Meet the clean, green industries of Madison’s future
Sure, things haven’t exactly been booming. But with consistent breakthroughs in science and advancements in technology delivered by UW–Madison and a strong network of angel investors, many area businesses have been able to grow despite economic circumstances.
One sector that continues to do well both nationally and locally is the clean-tech industry, bolstered by funds from the Obama administration and supplied with innovators from the university. An emerging marketplace for clean-tech—a general term used to describe businesses that provide eco-friendly goods and services—means better air and water quality, less chemical use and environmental contamination, and more job opportunities. And best of all it’s in high demand.
“The youth today have been trained in the ways of environmentalism and they are demanding clean-tech,” says Terence Barry, chief scientist and co-founder of AquaMost Labs. “Everybody is demanding that we take care of the planet and clean everything up. It’s not just a fad, this is for real.”
Not only is it the real deal, there’s money to back it up: AquaMost recently drew significant early-stage funding from two of the state’s largest equity groups—Marquette University’s Golden Angels Network and Wisconsin Investment Partners as well as a few individuals.
In the Beginning: Founded by a group of UW–Madison scientists in 2006, AquaMost patented a state-of-the-art technology with the ability to destroy harmful pathogens and a wide variety of toxic, harmful pollutants that contaminate our water.
Something’s Fishy: AquaMost’s original research was on inventing a high-tech filter for aquariums. As the technology began to take shape, the ecological benefits of combining ultraviolet light and a light-activated catalyst to destroy contaminants became apparent. Today the focus is environmental remediation.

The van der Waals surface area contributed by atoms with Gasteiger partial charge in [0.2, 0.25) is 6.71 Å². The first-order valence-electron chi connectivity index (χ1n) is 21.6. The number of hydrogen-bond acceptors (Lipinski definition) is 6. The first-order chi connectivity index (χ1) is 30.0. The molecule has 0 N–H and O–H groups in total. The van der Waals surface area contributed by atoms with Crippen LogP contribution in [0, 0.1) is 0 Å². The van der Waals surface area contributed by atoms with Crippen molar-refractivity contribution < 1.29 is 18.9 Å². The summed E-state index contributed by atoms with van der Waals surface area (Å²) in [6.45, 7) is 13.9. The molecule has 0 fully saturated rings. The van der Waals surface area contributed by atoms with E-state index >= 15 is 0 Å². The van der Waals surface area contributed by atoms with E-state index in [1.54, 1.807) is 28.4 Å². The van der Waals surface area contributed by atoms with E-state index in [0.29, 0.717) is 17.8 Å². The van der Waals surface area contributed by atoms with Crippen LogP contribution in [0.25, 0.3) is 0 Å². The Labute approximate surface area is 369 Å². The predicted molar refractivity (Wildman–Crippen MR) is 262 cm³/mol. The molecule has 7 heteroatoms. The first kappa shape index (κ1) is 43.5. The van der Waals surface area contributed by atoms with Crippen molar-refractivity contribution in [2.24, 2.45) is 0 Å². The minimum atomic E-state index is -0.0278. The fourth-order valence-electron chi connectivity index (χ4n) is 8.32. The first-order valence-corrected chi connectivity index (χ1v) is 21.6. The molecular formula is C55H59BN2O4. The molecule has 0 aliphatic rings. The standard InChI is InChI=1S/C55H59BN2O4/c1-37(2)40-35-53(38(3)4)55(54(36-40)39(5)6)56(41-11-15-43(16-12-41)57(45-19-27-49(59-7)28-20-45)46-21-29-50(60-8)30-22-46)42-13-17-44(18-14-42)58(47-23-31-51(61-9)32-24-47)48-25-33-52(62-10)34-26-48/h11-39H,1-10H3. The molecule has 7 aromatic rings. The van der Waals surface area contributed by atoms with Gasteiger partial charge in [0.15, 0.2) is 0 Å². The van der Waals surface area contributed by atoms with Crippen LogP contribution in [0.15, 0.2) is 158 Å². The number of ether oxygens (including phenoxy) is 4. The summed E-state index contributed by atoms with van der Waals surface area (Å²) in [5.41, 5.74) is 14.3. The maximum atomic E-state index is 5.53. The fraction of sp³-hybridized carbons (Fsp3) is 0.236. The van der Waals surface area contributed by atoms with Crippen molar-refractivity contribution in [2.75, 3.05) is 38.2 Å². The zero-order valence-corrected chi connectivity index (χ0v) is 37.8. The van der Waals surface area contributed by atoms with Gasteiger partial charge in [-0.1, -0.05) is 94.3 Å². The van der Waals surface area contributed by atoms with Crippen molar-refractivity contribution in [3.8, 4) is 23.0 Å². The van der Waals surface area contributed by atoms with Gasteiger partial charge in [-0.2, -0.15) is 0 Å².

Drink it In: The four-employee outfit has now developed a water purification device that promises to make groundwater safer for consumption and has partnered with Pennsylvania-based remediation company Encotech to use its machine on several groundwater sites contaminated by industrial waste and chemical spills. If all goes well the machines will be sold and others will be made ready for the market.
Clean Pioneer: Virent
Also continuing its growth spurt is the biofuels technology company Virent, founded in 2002. They’ve raised more than $116 million to date and currently employ ninety-five individuals who convert plant sugars into clean-burning, sustainable fuels.
Company to Watch: BioIonix
Keep an eye on this water treatment company as it continues to grow and bring jobs to the region. Established in 2005, BioIonix has
developed a machine that disinfects liquid streams used in the food processing industry without the use of chemicals. The technology also allows for the reuse of water. Jim Tretheway, BioIonix president and CEO, says he hopes to expand the current technology platform into other fields, including oil production and municipal water treatment.
“We draw upon the biotech expertise of UW–Madison, the food processing equipment manufacturing knowledge of local suppliers, Wisconsin’s extensive electrical engineering expertise, and the quality fabrication skills of area technicians,” says Tretheway. “With all of this, plus Madison’s high quality of life, I can’t imagine a better location for this company.”